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Florida State sues ACC in fight to leave conference over revenue complaints

SCOTT DETROW, HOST:

The College Football Playoff has always been controversial, with more than four teams making a compelling case for inclusion in it just about every year. This year, the selection committee who decides the final four teams to compete for the national championship took that controversy to new heights when it excluded Florida State from the bracket. The Seminoles had gone undefeated and won their conference, the Atlantic Coast Conference, among other compelling arguments to be in the mix.

The controversy happened at a moment where college football is being realigned, with big conferences expanding and disappearing as schools compete for major money. It exacerbated other tensions already in the works and now could lead to a football divorce. Florida State has sued the ACC. The ACC has sued Florida State.

Lynn Hatter is news director at member station WFSU in Tallahassee and joins us now. Welcome to ALL THINGS CONSIDERED.

LYNN HATTER, BYLINE: Thanks for having me.

DETROW: I mean, Florida State to me is synonymous with the ACC. It's been in the ACC for 30 years. Why does FSU want to leave now?

HATTER: Well, it comes down to what a lot of college sports come down to nowadays - right? - which is money. FSU has long argued it's not being paid what it's worth to the conference. And with each passing year, the revenue gap between it and its competitors and other conferences gets larger and larger. Other conferences, like the Southeastern Conference, are just generating more money for their schools. Then there are concerns that the conference is weak in football, which has come up in FSU's title snub and also its lawsuit.

DETROW: Yeah. I mean, there are so many contracts involved in college sports at this point, particularly the big ones like football. How easy would it be for any type of split to occur?

HATTER: It's going to be hard, right? There are a series of complicated contracts here that are going to need a lot of unwinding. First is the financial penalty FSU would have to pay the ACC to leave. Last year, that figure was reportedly around $130 million. So that's already a lot. Then comes the mess that constitutes the media rights. During a meeting of FSU's board of trustees yesterday, we learned that the total cost of leaving would be more than half a billion dollars. In fact, this is what the university president, Richard McCullough, had to say about it.

(SOUNDBITE OF ARCHIVED RECORDING)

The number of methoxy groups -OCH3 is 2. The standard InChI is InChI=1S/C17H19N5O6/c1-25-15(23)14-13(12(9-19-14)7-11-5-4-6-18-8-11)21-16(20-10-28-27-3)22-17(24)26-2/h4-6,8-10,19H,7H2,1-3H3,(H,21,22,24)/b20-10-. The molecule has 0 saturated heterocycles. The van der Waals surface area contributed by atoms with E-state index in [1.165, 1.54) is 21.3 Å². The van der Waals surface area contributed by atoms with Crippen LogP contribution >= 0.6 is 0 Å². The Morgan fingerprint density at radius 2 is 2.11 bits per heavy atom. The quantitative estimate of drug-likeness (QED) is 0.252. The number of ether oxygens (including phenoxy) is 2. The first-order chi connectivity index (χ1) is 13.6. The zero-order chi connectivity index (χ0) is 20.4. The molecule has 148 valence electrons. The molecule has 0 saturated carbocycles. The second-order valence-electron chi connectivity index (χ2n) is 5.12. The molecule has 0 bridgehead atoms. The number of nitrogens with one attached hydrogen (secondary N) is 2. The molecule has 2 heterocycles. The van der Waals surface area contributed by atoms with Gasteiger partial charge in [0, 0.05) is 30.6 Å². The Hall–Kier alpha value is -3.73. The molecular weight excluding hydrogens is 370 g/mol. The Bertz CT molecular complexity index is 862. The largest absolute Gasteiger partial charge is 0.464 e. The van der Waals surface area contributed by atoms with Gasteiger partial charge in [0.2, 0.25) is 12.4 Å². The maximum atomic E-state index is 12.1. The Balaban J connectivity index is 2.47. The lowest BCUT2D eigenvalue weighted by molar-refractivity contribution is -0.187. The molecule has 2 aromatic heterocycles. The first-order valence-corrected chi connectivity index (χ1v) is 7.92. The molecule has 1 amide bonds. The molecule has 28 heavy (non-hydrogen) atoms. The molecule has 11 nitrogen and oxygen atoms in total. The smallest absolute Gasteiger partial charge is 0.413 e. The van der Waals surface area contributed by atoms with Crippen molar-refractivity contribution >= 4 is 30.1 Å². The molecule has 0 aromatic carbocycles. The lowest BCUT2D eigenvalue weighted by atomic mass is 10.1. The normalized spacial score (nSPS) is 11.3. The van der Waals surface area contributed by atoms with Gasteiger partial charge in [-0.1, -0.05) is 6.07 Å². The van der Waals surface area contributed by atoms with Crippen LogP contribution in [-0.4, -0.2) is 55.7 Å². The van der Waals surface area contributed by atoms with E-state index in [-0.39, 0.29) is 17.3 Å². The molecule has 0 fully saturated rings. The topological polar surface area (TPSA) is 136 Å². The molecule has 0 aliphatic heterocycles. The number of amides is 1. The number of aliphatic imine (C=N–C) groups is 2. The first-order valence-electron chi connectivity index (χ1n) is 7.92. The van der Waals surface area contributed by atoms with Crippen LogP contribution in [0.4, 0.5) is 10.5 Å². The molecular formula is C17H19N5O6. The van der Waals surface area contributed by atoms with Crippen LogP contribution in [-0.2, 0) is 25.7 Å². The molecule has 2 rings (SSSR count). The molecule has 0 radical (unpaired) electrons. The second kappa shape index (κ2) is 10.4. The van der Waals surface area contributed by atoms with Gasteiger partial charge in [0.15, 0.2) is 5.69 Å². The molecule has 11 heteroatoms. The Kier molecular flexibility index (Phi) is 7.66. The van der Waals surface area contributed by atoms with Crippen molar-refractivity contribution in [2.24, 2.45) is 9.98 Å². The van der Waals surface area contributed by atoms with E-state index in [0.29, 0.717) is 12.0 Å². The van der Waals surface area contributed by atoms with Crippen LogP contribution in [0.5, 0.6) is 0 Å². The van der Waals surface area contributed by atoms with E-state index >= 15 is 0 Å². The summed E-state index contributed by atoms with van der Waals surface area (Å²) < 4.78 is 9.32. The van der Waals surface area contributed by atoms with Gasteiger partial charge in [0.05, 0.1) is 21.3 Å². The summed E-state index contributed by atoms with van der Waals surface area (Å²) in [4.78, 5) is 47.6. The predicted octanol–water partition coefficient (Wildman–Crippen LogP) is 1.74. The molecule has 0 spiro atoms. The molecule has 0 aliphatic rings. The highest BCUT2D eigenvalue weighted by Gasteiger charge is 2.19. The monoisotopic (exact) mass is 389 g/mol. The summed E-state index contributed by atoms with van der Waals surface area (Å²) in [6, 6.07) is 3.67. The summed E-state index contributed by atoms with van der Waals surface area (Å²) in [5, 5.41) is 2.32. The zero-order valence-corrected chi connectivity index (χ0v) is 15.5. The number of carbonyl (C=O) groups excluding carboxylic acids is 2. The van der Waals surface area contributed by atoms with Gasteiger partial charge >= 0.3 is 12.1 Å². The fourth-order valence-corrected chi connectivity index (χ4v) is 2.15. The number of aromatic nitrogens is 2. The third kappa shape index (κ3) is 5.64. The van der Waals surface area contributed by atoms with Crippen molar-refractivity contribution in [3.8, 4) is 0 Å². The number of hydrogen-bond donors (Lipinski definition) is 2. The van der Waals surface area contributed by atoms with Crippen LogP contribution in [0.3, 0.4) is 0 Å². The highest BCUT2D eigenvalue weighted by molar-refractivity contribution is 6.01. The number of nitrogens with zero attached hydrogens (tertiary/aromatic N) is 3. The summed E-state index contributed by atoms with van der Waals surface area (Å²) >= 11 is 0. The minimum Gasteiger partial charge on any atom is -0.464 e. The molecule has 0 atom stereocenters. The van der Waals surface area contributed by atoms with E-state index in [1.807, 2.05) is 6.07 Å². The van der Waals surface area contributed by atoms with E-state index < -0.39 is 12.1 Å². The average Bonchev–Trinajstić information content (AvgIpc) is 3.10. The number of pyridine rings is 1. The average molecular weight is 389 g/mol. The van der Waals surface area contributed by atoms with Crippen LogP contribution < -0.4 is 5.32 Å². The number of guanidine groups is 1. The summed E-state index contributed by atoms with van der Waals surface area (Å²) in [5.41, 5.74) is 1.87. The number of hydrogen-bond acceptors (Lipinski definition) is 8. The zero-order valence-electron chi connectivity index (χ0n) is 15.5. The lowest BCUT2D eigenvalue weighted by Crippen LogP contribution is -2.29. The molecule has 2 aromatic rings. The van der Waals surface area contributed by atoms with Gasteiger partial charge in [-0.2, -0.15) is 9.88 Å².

RICHARD MCCULLOUGH: That means we're essentially bound by this onerous penalty which was created completely superfluous by the ACC.

HATTER: So the university is now suing the ACC and accusing it of violating antitrust laws, and arguing that that $570 million hit is excessive.

DETROW: What happens next?

HATTER: No idea. The ACC has already signaled they're going to fight this, and it's anyone's guess how long this is going to take. So if FSU wins, the ACC and maybe some of its other members schools could appeal the decision because FSU's departure also weakens them. The whole reason the ACC schools effectively signed over their media rights way back when was to prevent a single school from jumping ship like FSU is trying to do now. So it's not a stretch to say that this is a mess, and it's going to take a lot of legal work to see if, and even how, it's possible to unwind it.

DETROW: That's Lynn Hatter, the news director at member station WFSU. Thanks so much.

HATTER: You're welcome. Transcript provided by NPR, Copyright NPR.

NPR transcripts are created on a rush deadline by an NPR contractor. This text may not be in its final form and may be updated or revised in the future. Accuracy and availability may vary. The authoritative record of NPR’s programming is the audio record.

Lynn Hatter is a Florida A&M University graduate with a bachelor’s degree in journalism. Lynn has served as reporter/producer for WFSU since 2007 with education and health care issues as her key coverage areas. She is an award-winning member of the Capital Press Corps and has participated in the NPR Kaiser Health News Reporting Partnership and NPR Education Initiative. When she’s not working, Lynn spends her time watching sci-fi and action movies, writing her own books, going on long walks through the woods, traveling and exploring antique stores. Follow Lynn Hatter on Twitter: @HatterLynn.

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